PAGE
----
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Lebanon’s planned repatriation of Syrian refugees could violate human rights

Neha Singh and Michelle Lokot, Co-Directors of the Health in Humanitarian Crises Centre, comment on the government of Lebanon's announcement.
Syrian refugee children in a Lebanese school classroom

Last week, Lebanon unveiled its plans to imminently repatriate 15,000 Syrian refugees every month.

The plan comes in response to the worsening political and economic collapse in Lebanon, with many of the population being further plunged into poverty.

We add our voice to UNHCR’s and human rights groups’ criticism of the plan that will see Syrian refugees’ rights to a safe and voluntary return violated.

Despite Lebanon’s caretaker Minister of the Displaced, Issam Charafeddine’s, assertion that “the war was over and the country has become safe”, the security situation inside Syria remains dangerous, with ongoing fighting in pockets of the country.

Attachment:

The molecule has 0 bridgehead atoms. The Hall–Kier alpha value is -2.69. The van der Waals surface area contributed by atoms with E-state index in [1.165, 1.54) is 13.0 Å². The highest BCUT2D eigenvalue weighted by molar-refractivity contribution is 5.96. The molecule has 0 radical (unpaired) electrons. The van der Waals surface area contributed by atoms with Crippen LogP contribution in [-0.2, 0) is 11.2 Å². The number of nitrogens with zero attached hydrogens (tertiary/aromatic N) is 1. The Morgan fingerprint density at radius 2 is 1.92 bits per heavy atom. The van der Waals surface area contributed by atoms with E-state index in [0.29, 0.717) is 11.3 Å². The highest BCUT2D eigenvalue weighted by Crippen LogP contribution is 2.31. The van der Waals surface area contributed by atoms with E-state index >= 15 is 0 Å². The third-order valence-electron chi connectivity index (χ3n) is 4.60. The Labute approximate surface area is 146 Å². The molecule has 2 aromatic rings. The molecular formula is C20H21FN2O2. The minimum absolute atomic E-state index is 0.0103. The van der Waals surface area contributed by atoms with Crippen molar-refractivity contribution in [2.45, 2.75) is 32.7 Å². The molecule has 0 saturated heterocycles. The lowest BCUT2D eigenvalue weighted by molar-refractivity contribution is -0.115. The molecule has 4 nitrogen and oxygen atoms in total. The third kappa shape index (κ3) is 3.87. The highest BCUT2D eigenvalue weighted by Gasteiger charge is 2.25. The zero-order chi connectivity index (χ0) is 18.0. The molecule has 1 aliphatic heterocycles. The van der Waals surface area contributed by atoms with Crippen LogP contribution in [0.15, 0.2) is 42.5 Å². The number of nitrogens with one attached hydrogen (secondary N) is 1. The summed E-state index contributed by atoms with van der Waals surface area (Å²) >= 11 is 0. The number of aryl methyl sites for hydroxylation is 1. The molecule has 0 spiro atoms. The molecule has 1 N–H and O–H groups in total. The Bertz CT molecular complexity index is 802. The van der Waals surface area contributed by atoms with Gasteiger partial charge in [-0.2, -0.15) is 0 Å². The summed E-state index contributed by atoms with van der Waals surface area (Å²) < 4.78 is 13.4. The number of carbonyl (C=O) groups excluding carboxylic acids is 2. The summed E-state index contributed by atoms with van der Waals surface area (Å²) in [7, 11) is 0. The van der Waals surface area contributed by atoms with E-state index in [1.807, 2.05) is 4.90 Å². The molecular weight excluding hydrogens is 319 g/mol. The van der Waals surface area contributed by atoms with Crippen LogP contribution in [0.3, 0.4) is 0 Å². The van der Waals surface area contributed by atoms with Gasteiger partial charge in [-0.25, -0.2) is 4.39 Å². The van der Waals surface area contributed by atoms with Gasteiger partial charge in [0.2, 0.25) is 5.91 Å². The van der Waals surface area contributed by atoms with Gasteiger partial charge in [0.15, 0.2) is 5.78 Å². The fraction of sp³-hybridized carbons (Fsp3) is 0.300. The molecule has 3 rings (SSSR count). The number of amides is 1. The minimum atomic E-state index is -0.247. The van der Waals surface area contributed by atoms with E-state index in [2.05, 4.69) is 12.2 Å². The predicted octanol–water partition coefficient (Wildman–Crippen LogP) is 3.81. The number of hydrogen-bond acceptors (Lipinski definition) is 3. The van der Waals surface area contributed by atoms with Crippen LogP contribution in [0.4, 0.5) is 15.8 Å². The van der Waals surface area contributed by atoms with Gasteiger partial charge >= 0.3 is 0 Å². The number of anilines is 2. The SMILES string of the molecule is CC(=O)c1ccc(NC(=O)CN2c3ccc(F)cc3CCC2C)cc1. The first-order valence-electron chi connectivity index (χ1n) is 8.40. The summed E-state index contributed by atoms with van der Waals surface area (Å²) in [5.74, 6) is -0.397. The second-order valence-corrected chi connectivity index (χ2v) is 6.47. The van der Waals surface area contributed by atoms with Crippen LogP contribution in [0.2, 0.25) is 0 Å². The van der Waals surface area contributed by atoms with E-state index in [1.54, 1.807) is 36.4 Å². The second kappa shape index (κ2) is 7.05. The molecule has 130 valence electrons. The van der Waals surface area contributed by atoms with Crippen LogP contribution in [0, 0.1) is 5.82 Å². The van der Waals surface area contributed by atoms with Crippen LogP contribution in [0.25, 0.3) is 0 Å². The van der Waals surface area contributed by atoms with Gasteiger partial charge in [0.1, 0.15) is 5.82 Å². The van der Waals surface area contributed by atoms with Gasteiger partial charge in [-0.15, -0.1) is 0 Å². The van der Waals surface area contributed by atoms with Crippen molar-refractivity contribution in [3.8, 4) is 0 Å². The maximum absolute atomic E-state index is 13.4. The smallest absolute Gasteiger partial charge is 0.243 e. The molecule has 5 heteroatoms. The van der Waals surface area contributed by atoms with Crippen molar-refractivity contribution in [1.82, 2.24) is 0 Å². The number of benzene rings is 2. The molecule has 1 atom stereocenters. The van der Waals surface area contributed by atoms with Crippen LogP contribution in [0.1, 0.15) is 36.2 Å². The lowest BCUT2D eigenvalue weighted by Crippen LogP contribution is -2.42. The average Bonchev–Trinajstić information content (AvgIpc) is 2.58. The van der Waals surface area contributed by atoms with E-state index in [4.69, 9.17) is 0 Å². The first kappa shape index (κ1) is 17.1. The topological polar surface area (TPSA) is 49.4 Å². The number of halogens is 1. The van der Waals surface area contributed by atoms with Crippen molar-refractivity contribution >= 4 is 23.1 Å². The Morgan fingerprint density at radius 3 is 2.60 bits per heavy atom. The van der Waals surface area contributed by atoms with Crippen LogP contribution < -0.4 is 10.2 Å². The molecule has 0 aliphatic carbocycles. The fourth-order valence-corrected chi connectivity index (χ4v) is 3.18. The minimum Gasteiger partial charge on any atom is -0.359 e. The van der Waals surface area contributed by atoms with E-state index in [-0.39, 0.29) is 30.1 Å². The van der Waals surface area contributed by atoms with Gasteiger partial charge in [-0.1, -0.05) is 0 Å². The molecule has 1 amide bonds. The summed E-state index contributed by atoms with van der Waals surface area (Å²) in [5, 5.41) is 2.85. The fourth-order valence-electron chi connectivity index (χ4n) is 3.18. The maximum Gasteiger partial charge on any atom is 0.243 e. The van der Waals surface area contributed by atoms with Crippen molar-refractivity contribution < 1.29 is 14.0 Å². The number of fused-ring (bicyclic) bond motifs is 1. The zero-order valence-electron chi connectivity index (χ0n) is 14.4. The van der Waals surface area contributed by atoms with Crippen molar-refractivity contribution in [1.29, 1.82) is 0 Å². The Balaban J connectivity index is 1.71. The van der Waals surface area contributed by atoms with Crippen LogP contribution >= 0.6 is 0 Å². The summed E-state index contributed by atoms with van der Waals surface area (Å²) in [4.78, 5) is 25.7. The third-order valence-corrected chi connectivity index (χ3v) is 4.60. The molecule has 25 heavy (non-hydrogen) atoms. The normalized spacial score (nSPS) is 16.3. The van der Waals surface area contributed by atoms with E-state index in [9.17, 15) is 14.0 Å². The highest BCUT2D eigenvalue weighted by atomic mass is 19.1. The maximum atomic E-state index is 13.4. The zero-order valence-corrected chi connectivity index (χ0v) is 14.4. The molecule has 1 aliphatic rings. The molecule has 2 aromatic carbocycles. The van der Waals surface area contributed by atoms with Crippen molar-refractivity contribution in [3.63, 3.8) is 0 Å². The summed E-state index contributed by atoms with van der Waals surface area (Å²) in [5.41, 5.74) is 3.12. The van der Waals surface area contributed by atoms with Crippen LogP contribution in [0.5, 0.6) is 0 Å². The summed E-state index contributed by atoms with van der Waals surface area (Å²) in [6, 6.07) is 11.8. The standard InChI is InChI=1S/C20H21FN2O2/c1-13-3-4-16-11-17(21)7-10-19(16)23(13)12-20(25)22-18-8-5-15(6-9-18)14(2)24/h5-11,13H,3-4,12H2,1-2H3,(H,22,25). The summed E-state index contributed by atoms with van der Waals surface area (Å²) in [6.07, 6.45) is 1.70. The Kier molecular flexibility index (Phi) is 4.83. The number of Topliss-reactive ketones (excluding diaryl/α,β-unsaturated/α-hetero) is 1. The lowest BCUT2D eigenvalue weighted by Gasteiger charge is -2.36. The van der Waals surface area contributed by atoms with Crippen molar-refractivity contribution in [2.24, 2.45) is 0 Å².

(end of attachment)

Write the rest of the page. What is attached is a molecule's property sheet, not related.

Returning refugees who fled the country due to their involvement with anti-government and rebel forces will likely find themselves in considerable danger.

Indeed, according to Human Rights Watch, “Syrian refugees who returned between 2017 and 2021 from Lebanon and Jordan faced grave human rights abuses and persecution at the hands of the Syrian government and affiliated militias.”

One of our main concerns is that, after over a decade of war and destruction, Syria simply does not have the infrastructure or services, including education, and healthcare facilities, supplies and staff, to absorb these numbers of returnees.

This risks worsening the humanitarian crises inside Syria that is already seeing food insecurity, inflation, limited access to water and the worst economic crisis in a decade of war.

The situation is likely to deteriorate further as the deadlock persists over the extension of the one-year UN mandate for cross-border assistance to Syria from Turkey via the Bab al-Hawa border crossing. The agreement expired on 10 July.

Those being forced to return to Syria will experience major disruptions to essential services they require, such as healthcare, education and counselling. There is no guarantee that any of these services will be available on their return.

This repatriation plan only adds to the fear and uncertainties that many refugees face on a day-to-day basis, particularly as it is unclear how the decision will be made about who will be returned.

We urge the government of Lebanon to reconsider this ill-thought-out, discriminatory and illegal plan.

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